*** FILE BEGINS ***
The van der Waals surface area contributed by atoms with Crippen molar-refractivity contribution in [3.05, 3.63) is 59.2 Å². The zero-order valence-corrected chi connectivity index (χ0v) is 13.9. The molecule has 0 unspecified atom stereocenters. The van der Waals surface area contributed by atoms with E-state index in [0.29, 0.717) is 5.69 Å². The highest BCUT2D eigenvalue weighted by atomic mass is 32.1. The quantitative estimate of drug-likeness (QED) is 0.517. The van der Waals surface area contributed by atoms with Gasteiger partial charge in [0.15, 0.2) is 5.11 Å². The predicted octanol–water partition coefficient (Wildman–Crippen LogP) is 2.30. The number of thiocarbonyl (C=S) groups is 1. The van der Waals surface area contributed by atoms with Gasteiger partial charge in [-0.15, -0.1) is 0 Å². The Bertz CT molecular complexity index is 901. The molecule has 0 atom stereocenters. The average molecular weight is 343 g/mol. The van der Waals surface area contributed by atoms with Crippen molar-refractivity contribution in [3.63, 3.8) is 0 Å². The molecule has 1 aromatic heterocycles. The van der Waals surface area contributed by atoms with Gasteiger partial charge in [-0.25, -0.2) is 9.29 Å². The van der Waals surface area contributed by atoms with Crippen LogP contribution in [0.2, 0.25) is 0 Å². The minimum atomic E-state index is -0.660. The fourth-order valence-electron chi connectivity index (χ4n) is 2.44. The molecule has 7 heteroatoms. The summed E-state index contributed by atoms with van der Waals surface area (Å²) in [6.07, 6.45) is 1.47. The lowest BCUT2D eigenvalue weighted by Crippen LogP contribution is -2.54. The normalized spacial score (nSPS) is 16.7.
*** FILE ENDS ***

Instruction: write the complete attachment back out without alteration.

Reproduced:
The van der Waals surface area contributed by atoms with Crippen molar-refractivity contribution in [3.05, 3.63) is 59.2 Å². The zero-order valence-corrected chi connectivity index (χ0v) is 13.9. The molecule has 0 unspecified atom stereocenters. The van der Waals surface area contributed by atoms with E-state index in [0.29, 0.717) is 5.69 Å². The highest BCUT2D eigenvalue weighted by atomic mass is 32.1. The quantitative estimate of drug-likeness (QED) is 0.517. The van der Waals surface area contributed by atoms with Gasteiger partial charge in [0.15, 0.2) is 5.11 Å². The predicted octanol–water partition coefficient (Wildman–Crippen LogP) is 2.30. The number of thiocarbonyl (C=S) groups is 1. The van der Waals surface area contributed by atoms with Gasteiger partial charge in [-0.15, -0.1) is 0 Å². The Bertz CT molecular complexity index is 901. The molecule has 0 atom stereocenters. The average molecular weight is 343 g/mol. The van der Waals surface area contributed by atoms with Crippen molar-refractivity contribution in [3.63, 3.8) is 0 Å². The molecule has 1 aromatic heterocycles. The van der Waals surface area contributed by atoms with Gasteiger partial charge in [-0.25, -0.2) is 9.29 Å². The van der Waals surface area contributed by atoms with Crippen LogP contribution in [0.2, 0.25) is 0 Å². The minimum atomic E-state index is -0.660. The fourth-order valence-electron chi connectivity index (χ4n) is 2.44. The molecule has 7 heteroatoms. The summed E-state index contributed by atoms with van der Waals surface area (Å²) in [6.07, 6.45) is 1.47. The lowest BCUT2D eigenvalue weighted by Crippen LogP contribution is -2.54. The normalized spacial score (nSPS) is 16.7.